visual basic barcode program 2: Declarations and Access Control in Java

Making PDF 417 in Java 2: Declarations and Access Control

2: Declarations and Access Control
PDF 417 Decoder In Java
Using Barcode Control SDK for Java Control to generate, create, read, scan barcode image in Java applications.
PDF 417 Creation In Java
Using Barcode printer for Java Control to generate, create PDF-417 2d barcode image in Java applications.
Look for syntax errors on import statements. Can you spot what s wrong with the following code
Scanning PDF-417 2d Barcode In Java
Using Barcode scanner for Java Control to read, scan read, scan image in Java applications.
Paint Bar Code In Java
Using Barcode generation for Java Control to generate, create barcode image in Java applications.
import java.util.Arraylist.*; // Wildcard import import java.util; // Explicit class import
Barcode Decoder In Java
Using Barcode recognizer for Java Control to read, scan read, scan image in Java applications.
Generating PDF417 In C#
Using Barcode generator for .NET Control to generate, create PDF417 image in Visual Studio .NET applications.
The first import looks like it should be a valid wildcard import, but ArrayList is a class, not a package, so it makes no sense (not to mention making the compiler cranky) to use the wildcard import on a single class. Pay attention to the syntax detail of the import statement, by looking at how the statement ends. If it ends with .*; (dot, asterisk, semicolon), then it must be a wildcard statement; therefore, the thing immediately preceding the .*; must be a package name, not a class name. Conversely, the second import looks like an explicit class import, but util is a package, not a class, so you can t end that statement with a semicolon.
Make PDF 417 In VS .NET
Using Barcode printer for ASP.NET Control to generate, create PDF 417 image in ASP.NET applications.
PDF417 Printer In .NET Framework
Using Barcode creator for Visual Studio .NET Control to generate, create PDF417 image in VS .NET applications.
Think about another dilemma for a moment: what happens if you have two classes with the same name, from two different packages, and you want to use both in the same source code In that case, you have to use the fully qualified names in code. Even in the core class libraries you ll find more than one class using the same name. You ll find a List class, for example, in both java.awt and java.util. If you want to use both, you ll have to make it clear to the compiler. Wildcard imports alone won t work properly since importing both packages still doesn t help the compiler figure out which version of the List class you want. The following code shows the problem of trying to use two classes of the same name (although different packages):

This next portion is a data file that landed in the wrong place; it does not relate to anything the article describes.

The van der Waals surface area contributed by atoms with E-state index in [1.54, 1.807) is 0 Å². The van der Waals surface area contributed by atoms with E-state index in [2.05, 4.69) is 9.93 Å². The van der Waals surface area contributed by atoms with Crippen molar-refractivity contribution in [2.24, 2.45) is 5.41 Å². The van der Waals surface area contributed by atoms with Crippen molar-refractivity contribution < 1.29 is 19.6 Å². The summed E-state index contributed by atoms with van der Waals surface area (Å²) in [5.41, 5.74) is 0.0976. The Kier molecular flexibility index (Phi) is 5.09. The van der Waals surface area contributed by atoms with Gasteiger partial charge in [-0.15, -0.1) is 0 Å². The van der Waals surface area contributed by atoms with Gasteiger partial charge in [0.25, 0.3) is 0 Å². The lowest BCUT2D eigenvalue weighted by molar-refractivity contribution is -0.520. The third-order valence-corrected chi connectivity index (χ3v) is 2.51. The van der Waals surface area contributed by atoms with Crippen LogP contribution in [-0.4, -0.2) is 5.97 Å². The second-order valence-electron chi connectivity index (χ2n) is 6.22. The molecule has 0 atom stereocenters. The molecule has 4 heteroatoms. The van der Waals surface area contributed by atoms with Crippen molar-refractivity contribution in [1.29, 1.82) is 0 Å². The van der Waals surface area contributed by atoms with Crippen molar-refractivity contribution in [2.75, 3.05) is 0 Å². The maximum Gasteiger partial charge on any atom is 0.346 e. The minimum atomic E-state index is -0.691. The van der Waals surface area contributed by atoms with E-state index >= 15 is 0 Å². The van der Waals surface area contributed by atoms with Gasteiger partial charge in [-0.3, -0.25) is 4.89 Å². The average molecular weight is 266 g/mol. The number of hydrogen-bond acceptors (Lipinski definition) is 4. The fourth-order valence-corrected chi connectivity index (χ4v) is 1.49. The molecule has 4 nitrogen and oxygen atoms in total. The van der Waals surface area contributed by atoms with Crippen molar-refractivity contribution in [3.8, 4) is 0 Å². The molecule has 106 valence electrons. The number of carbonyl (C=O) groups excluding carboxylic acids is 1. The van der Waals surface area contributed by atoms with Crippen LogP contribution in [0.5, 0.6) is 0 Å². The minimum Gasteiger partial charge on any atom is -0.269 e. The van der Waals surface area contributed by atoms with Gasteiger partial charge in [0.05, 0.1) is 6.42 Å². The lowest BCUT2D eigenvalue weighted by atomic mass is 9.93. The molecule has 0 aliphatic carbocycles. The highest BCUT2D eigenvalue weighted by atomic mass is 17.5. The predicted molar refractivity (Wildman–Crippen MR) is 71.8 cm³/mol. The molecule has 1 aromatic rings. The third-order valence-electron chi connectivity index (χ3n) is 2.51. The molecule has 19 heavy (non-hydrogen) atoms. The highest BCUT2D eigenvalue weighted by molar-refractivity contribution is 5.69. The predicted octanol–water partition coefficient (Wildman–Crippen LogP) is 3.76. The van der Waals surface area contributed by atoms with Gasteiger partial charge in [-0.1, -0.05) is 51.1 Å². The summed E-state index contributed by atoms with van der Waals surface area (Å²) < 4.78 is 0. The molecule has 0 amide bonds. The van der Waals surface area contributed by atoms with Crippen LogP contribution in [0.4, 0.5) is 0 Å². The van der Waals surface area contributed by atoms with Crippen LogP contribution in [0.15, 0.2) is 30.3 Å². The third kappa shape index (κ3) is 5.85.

Encoding PDF 417 In VB.NET
Using Barcode generation for Visual Studio .NET Control to generate, create PDF-417 2d barcode image in VS .NET applications.
Code128 Printer In Java
Using Barcode drawer for Java Control to generate, create USS Code 128 image in Java applications.
import java.awt.*; import java.util.*; class TestImport { void doStuff() { List fromAWT = new List(); // How will the compiler know which to use List fromUtil = new List(); // How will the compiler know which to use } }
Painting UPC-A Supplement 2 In Java
Using Barcode printer for Java Control to generate, create UPC-A image in Java applications.
Draw Bar Code In Java
Using Barcode encoder for Java Control to generate, create bar code image in Java applications.
The preceding code confuses the compiler (never a pretty thing), and you ll get a message similar to this:
Print 2 Of 5 Standard In Java
Using Barcode generator for Java Control to generate, create 2 of 5 Standard image in Java applications.
Paint Bar Code In VS .NET
Using Barcode creation for ASP.NET Control to generate, create barcode image in ASP.NET applications.
TestImport.java:6: reference to List is ambiguous, both class java.util.List in java.util and class java.awt.List in java.awt match
Matrix 2D Barcode Drawer In Visual Studio .NET
Using Barcode printer for VS .NET Control to generate, create Matrix 2D Barcode image in .NET applications.
GTIN - 12 Encoder In Java
Using Barcode maker for Eclipse BIRT Control to generate, create UPC-A Supplement 2 image in BIRT reports applications.
Declaration Rules (Exam Objective 4.1)